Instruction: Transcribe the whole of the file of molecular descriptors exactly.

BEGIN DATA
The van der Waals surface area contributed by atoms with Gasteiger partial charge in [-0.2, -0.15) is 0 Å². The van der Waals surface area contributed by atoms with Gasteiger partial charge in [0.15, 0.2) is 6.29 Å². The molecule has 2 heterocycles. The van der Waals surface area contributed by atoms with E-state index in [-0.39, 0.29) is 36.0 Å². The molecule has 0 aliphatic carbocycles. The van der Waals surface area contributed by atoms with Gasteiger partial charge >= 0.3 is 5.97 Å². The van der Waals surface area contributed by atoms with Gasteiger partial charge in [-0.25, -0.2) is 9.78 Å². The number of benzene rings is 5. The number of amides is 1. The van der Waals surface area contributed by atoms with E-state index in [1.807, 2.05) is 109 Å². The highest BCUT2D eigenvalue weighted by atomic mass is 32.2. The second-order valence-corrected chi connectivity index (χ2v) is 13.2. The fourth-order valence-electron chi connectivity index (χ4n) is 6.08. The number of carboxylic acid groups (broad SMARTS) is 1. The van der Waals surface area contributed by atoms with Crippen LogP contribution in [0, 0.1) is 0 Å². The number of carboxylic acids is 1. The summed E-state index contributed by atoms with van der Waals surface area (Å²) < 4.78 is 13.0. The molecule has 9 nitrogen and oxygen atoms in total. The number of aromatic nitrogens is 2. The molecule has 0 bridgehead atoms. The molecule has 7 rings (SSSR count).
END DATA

The van der Waals surface area contributed by atoms with Gasteiger partial charge in [-0.2, -0.15) is 0 Å². The van der Waals surface area contributed by atoms with Gasteiger partial charge in [0.15, 0.2) is 6.29 Å². The molecule has 2 heterocycles. The van der Waals surface area contributed by atoms with E-state index in [-0.39, 0.29) is 36.0 Å². The molecule has 0 aliphatic carbocycles. The van der Waals surface area contributed by atoms with Gasteiger partial charge >= 0.3 is 5.97 Å². The van der Waals surface area contributed by atoms with Gasteiger partial charge in [-0.25, -0.2) is 9.78 Å². The number of benzene rings is 5. The number of amides is 1. The van der Waals surface area contributed by atoms with E-state index in [1.807, 2.05) is 109 Å². The highest BCUT2D eigenvalue weighted by atomic mass is 32.2. The second-order valence-corrected chi connectivity index (χ2v) is 13.2. The fourth-order valence-electron chi connectivity index (χ4n) is 6.08. The number of carboxylic acid groups (broad SMARTS) is 1. The van der Waals surface area contributed by atoms with Crippen LogP contribution in [0, 0.1) is 0 Å². The number of carboxylic acids is 1. The summed E-state index contributed by atoms with van der Waals surface area (Å²) < 4.78 is 13.0. The molecule has 9 nitrogen and oxygen atoms in total. The number of aromatic nitrogens is 2. The molecule has 0 bridgehead atoms. The molecule has 7 rings (SSSR count).